[squeak-dev] Re: SocketStream not a Stream?
goran at krampe.se
Tue Nov 2 21:22:33 UTC 2010
On 11/02/2010 07:54 PM, Andreas Raab wrote:
> On 11/2/2010 8:44 AM, Göran Krampe wrote:
>>> One of the reasons to make it subclass is to reuse behavior inherited
>>> from Stream.
>>> But if subclass needs to override 90%+ of inherited methods, then it
>>> makes not much sense.
>>> I didn't measured how much methods need to be overridden by
>>> SocketStream, but i suspect it is the case, since sockets are quite
>> Yes, that is my guess too. And yes, just going by the "is a" test may
>> create brittle classes which break when changes are made because they
>> really are too different.
> Huh? What is the conceptual difference between a ReadWriteStream and a
> SocketStream? The main difference is that the former is an internal
> stream, the latter an external stream. But in terms of behavior they are
> more similar than different as expressed by having to a large number of
> methods with the same name and behavior (i.e., Stream methods).
Fair enough, I don't have them in front of me so you may be correct.
Hmmm, ok, took a quick look and hey, ReadWriteStream is a
PositionableStream for starters which btw holds instance variable
"collection" etc. How does all that relate to SocketStream?
> As a
> consequence, there is good reason to be wanting to define some
> additional methods in terms of these protocols, in my case I was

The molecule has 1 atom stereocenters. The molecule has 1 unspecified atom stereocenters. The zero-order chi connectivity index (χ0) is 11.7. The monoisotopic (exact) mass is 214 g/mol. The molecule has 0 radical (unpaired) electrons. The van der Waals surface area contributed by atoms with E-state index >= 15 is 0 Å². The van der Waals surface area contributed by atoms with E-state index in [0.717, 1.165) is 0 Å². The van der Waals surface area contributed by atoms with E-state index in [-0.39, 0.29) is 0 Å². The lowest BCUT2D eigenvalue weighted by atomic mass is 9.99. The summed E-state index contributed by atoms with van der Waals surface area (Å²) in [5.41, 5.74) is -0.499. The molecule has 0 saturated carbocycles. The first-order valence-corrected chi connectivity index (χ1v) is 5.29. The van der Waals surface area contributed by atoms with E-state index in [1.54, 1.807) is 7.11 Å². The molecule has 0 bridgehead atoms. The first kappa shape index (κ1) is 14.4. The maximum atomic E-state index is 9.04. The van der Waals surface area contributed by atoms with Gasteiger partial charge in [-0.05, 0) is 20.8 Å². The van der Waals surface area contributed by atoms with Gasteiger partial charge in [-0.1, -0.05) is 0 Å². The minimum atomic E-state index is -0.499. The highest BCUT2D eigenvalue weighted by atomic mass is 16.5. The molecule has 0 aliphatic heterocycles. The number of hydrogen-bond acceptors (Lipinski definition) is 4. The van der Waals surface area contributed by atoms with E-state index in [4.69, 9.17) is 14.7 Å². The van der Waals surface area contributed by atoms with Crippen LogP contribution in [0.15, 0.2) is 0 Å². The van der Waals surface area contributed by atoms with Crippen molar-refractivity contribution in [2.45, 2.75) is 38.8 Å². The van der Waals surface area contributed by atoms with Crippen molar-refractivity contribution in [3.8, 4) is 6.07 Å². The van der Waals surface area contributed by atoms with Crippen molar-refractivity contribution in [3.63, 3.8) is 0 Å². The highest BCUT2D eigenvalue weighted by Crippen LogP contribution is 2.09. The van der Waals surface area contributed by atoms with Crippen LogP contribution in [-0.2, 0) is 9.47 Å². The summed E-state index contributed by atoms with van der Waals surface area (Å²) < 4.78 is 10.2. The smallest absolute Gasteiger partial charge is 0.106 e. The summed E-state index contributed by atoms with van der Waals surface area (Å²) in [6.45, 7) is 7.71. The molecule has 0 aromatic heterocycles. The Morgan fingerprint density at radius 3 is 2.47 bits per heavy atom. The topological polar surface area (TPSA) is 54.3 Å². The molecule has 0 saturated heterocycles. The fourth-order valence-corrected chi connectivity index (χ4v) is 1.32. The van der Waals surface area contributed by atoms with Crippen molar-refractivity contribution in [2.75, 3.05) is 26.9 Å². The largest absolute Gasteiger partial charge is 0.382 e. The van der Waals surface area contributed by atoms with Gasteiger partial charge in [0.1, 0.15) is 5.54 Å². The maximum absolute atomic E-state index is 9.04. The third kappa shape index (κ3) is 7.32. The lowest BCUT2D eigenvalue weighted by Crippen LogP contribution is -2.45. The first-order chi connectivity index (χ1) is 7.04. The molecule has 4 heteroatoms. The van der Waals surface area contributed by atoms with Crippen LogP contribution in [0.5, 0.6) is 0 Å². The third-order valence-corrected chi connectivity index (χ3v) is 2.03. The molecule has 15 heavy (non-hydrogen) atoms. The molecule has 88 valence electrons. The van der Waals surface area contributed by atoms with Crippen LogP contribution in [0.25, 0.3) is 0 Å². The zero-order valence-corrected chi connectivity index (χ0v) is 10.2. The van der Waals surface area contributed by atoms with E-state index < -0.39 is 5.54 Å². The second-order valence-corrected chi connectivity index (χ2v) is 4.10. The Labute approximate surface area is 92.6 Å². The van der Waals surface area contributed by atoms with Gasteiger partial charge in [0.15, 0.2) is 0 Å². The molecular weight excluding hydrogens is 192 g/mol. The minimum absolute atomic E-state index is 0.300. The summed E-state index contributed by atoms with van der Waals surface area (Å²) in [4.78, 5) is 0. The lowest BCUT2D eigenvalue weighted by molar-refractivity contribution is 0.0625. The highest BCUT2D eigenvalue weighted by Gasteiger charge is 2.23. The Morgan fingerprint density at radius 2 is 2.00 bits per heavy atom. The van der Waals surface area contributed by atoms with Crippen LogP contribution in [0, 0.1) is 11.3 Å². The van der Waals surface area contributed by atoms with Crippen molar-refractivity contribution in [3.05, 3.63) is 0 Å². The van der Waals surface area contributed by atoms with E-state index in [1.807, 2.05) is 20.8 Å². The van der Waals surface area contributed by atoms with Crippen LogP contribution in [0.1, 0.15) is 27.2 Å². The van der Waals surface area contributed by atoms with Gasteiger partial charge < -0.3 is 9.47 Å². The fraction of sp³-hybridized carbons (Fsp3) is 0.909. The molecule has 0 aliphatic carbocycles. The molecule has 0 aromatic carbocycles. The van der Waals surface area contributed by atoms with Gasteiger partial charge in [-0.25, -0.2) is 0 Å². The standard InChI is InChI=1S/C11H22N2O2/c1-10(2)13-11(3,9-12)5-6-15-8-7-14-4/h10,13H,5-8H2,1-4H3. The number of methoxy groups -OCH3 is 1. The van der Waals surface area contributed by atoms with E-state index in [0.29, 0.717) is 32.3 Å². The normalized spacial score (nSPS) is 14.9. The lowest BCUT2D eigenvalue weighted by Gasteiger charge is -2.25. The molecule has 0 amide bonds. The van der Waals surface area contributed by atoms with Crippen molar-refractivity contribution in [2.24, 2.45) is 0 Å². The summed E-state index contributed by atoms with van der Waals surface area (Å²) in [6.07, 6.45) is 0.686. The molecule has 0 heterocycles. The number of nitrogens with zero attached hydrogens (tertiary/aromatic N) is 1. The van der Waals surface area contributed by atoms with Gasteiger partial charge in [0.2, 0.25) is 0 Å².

> actually looking at promoting some methods up to class Stream to have
> them accessible to all kinds of streams, including SocketStream. I can
> of course keep duplicating these methods but it seems completely
> pointless given that they're all streams and as a result should share a
> common heritage.
Again, if it looks like SocketStream can be fit into the Stream
hierarchy without too much "oddities" then I am not saying I am against
it. My guess is still though that a SocketStream is "a bit different" in
> As for brittleness, in my experience brittleness is generally the result
> of accessing state directly (i.e., the superclass accesses state
> directly and that can break an invariant introduced by a subclass). But
> as it happens, Stream is stateless, so I really don't see where any
> brittleness would be introduced. I'd be curious about where you think
> brittleness would come into play and why.
Well, I think it *generally* is fairly easy to find brittleness in
Smalltalk inheritance chains - for example if looking closer at
Collections etc. It is quite easy to accidentally inherit methods that
will not work for a subclass.
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